today in black history

July 19, 2024

Writer and social critic Alice Dunbar Nelson was born in 1875 and helped shaped the Harlem Renaissance.

Deal? No Deal!

POSTED: September 30, 2008, 12:00 pm

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Like a bad version of the television game show “Deal or No Deal,” the U.S. House of Representatives voted down President Bush’s mortgage rescue plan 228 – 205, with more than 90 Democrats voting against the plan. Overall 140 Democrats and 65 Republicans voted for the plan, and 95 Democrats and 133 Republicans voted against it. The Senate had been expected to vote on the proposal on Wednesday but now both houses must regroup to find a way to strike a compromise. News of the vote sent the markets into a free fall with the Dow Jones Industrial Average down nearly 778 points in the biggest drop in history.

Following the vote Treasury Secretary Henry Paulson released a statement, saying in part, “I'm disappointed in today's vote, but leaders on both sides of the aisle worked hard. I've spoken to them and I know they share my great disappointment. We have experienced significant turmoil in our financial markets in the last few days, including the collapse of Washington Mutual and Wachovia here and the failure of two major financial institutions in Europe. Markets around the world are under stress, and that reduces the availability of credit that businesses across America depend on to meet payroll and to purchase inventories."  

The bill, formerly titled the “Emergency Economic Stabilization Act of 2008 (H.R. 3997), was the result of a weekend compromise between the White House and Congressional leaders that was expected to pass, albeit by a slim margin. Republicans on the Hill began to vent their frustration with the proposal late last week and scrambled to put forth an alternative plan. Democrats, on the other hand, spent much of late last week attempting to weave in greater protections for individual homeowners, greater oversight of financial institutions and assurances that taxpayers would benefit if market conditions improved the financial position of firms the government bailed out. In addition, Democrats sought to make sure that any rescue plan would also limit executive compensation at firms that were in distress and possible targets for a government takeover. It was one of the points Rep. Barney Frank (D-MA) chairman of the House Financial Services Committee made in an exclusive interview with en route to the White House last Thursday.

The vote came on the same day Citigroup acquired Wachovia Bank. Wachovia ended the day down 8.16 and closed at 1.84, a nearly 82 percent drop since close of trading on Friday. The bank was among several financial institutions that were feeling the effects of the market’s volatility. On NSnewstv's market watch Sovereign Bancorp was down 6.24 and finished the day at 2.33, a 72 percent falloff since Friday’s closing, and Bank of America was down 6.45 and ended trading at 30.25.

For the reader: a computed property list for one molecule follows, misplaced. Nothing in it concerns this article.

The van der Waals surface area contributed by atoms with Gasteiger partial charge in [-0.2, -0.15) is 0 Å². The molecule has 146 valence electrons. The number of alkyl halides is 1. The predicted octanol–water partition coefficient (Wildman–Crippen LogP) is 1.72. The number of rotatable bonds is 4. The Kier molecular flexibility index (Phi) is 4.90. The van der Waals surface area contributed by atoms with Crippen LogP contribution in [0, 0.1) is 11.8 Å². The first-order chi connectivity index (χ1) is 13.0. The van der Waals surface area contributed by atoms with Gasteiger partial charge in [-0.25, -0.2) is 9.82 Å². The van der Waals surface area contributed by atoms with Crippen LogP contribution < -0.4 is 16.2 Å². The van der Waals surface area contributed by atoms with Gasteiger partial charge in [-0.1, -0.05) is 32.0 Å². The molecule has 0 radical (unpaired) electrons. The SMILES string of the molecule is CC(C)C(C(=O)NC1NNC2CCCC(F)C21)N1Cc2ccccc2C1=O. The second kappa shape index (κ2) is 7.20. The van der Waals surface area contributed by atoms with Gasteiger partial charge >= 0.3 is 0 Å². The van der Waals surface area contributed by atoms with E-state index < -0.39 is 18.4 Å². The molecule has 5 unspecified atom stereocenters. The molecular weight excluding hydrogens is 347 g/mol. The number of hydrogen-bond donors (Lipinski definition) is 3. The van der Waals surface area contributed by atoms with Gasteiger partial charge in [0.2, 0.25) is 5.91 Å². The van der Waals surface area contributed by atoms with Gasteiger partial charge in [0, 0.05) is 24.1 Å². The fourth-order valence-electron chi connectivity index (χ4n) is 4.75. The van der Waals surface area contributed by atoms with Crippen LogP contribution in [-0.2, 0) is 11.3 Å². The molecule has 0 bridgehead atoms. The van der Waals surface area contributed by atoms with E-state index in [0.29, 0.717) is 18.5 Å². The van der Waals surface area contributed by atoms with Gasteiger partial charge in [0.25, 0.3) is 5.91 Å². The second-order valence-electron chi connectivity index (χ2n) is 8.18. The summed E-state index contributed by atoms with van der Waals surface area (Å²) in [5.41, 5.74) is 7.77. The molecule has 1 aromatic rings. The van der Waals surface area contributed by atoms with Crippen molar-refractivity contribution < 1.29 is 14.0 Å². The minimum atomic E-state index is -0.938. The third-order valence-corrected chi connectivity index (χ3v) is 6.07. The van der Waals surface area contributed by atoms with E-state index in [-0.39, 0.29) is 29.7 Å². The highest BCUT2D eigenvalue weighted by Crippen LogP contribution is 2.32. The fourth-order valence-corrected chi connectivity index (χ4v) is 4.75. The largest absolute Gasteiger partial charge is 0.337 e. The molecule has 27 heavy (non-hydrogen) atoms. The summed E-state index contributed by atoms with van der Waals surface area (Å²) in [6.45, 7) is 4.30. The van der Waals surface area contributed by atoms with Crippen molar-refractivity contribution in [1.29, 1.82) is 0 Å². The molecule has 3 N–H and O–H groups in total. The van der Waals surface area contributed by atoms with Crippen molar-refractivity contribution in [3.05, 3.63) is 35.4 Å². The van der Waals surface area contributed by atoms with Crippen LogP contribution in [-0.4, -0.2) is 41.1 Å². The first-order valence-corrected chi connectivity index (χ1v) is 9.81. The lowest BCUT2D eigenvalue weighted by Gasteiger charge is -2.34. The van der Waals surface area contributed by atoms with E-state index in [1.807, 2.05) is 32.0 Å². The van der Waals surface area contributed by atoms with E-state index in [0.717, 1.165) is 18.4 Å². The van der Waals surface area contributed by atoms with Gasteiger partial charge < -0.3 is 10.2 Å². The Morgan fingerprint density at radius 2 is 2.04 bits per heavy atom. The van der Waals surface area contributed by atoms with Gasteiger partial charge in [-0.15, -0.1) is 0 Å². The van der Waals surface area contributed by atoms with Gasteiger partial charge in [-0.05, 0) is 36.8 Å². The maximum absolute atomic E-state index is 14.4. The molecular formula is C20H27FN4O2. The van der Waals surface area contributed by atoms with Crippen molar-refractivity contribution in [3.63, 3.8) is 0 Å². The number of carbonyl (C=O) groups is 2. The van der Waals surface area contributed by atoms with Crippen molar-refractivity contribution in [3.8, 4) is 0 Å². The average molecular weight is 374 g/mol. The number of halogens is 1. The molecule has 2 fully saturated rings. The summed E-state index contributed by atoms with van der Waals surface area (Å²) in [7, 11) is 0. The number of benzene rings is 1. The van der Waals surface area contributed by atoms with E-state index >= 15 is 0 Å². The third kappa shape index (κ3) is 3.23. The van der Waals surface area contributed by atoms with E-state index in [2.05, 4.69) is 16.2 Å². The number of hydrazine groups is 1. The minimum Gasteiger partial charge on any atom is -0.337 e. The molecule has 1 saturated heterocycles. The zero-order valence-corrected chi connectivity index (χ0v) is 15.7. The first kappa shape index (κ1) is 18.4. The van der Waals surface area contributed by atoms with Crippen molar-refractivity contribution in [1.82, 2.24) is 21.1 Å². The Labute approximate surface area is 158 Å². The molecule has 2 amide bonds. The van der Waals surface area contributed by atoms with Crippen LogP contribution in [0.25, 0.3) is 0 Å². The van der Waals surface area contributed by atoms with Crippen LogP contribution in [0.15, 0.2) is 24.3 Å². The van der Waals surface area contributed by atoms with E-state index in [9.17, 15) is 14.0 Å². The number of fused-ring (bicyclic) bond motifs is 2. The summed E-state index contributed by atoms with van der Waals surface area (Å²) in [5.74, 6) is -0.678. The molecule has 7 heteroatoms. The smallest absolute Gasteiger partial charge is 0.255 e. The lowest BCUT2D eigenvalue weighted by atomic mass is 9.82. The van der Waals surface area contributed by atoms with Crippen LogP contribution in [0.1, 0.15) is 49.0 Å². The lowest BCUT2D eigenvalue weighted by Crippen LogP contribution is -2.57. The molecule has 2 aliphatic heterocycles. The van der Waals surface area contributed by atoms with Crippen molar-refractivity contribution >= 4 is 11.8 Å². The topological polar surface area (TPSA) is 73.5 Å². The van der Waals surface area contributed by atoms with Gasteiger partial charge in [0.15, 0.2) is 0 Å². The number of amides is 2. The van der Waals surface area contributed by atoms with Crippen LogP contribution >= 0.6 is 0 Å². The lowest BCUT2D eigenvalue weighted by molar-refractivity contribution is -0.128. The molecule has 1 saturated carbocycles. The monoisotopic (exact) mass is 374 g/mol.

The defeat of the proposal was a major setback for the White House and Treasury Secretary Paulson in particular. While some opposition was expected from Democrats on the Hill, the push back from Republicans in the House was difficult to overcome. For many in the President’s party the proposal could not have come at a worse time as lawmakers facing re-election have to face the wrath of voters in their home districts. The public is angry over the prospect of a massive bailout of financial institutions that they blame for the country’s fiscal woes and look down upon government aid for companied they believe are to blame. Many people hold this view despite the fact that the average person is being pinched because many of the large financial institutions are struggling. Very few people make the connection between these firms and their personal economic standing, so the idea of saving a big company is perceived to be granting favors. Members of Congress on the ballot November 4 will be hard pressed to communicate the value of the bailout to the average taxpayer when hitting the campaign trail.

Further complicating efforts at passing the economic recovery package is presidential politics. While both Republican Senator John McCain and Democrat Senator Barack Obama urged passage of the bill, the proposal has become a volleyball that each side swats to the other to try to score political points. To make matters worse, the negotiations on the Hill have been tinged by partisan sniping; with Senator McCain’s campaign casting blame on the Democrats for the failure to pass the bill.

There is one thing that is certain. If Congress fails to act quickly the nation could be headed toward an economic disaster. With each passing day the public is growing weary and concerned over their personal security, and if lawmakers fail to move decisively, we may witness nervous depositors run on their banks for fear of losing their money, investors engaged in a contagious sell off and banks that are hanging on by a thread suddenly come tumbling down. For the average American the daily reports of market instability, announcements of government takeovers and news of large companies being acquired is cause for panic. If it is perceived that the federal government is unable to come to grips with this crisis, many Americans will feel compelled to protect their assets as best they can.

The House leadership, majority and minority, must now reconvene and find a way to come up with the votes to pass this bill or one that is a reasonable facsimile. It will be a tall order given all that has transpired over the last two weeks.

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